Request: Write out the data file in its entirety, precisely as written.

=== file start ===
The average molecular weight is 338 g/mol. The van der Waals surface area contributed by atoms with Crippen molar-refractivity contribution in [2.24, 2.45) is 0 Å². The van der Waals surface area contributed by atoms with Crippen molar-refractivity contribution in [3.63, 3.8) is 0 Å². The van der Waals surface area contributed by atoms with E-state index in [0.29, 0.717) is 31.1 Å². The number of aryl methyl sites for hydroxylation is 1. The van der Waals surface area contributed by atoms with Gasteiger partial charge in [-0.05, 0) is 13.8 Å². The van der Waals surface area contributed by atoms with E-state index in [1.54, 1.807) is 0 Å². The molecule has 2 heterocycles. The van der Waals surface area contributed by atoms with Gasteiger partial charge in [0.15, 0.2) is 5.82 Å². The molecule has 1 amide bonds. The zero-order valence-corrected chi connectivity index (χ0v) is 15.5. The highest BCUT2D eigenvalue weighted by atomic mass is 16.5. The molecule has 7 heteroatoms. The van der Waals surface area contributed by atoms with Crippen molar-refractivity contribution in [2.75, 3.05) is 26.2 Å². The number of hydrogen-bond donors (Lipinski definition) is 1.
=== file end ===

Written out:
The average molecular weight is 338 g/mol. The van der Waals surface area contributed by atoms with Crippen molar-refractivity contribution in [2.24, 2.45) is 0 Å². The van der Waals surface area contributed by atoms with Crippen molar-refractivity contribution in [3.63, 3.8) is 0 Å². The van der Waals surface area contributed by atoms with E-state index in [0.29, 0.717) is 31.1 Å². The number of aryl methyl sites for hydroxylation is 1. The van der Waals surface area contributed by atoms with Gasteiger partial charge in [-0.05, 0) is 13.8 Å². The van der Waals surface area contributed by atoms with E-state index in [1.54, 1.807) is 0 Å². The molecule has 2 heterocycles. The van der Waals surface area contributed by atoms with Gasteiger partial charge in [0.15, 0.2) is 5.82 Å². The molecule has 1 amide bonds. The zero-order valence-corrected chi connectivity index (χ0v) is 15.5. The highest BCUT2D eigenvalue weighted by atomic mass is 16.5. The molecule has 7 heteroatoms. The van der Waals surface area contributed by atoms with Crippen molar-refractivity contribution in [2.75, 3.05) is 26.2 Å². The number of hydrogen-bond donors (Lipinski definition) is 1.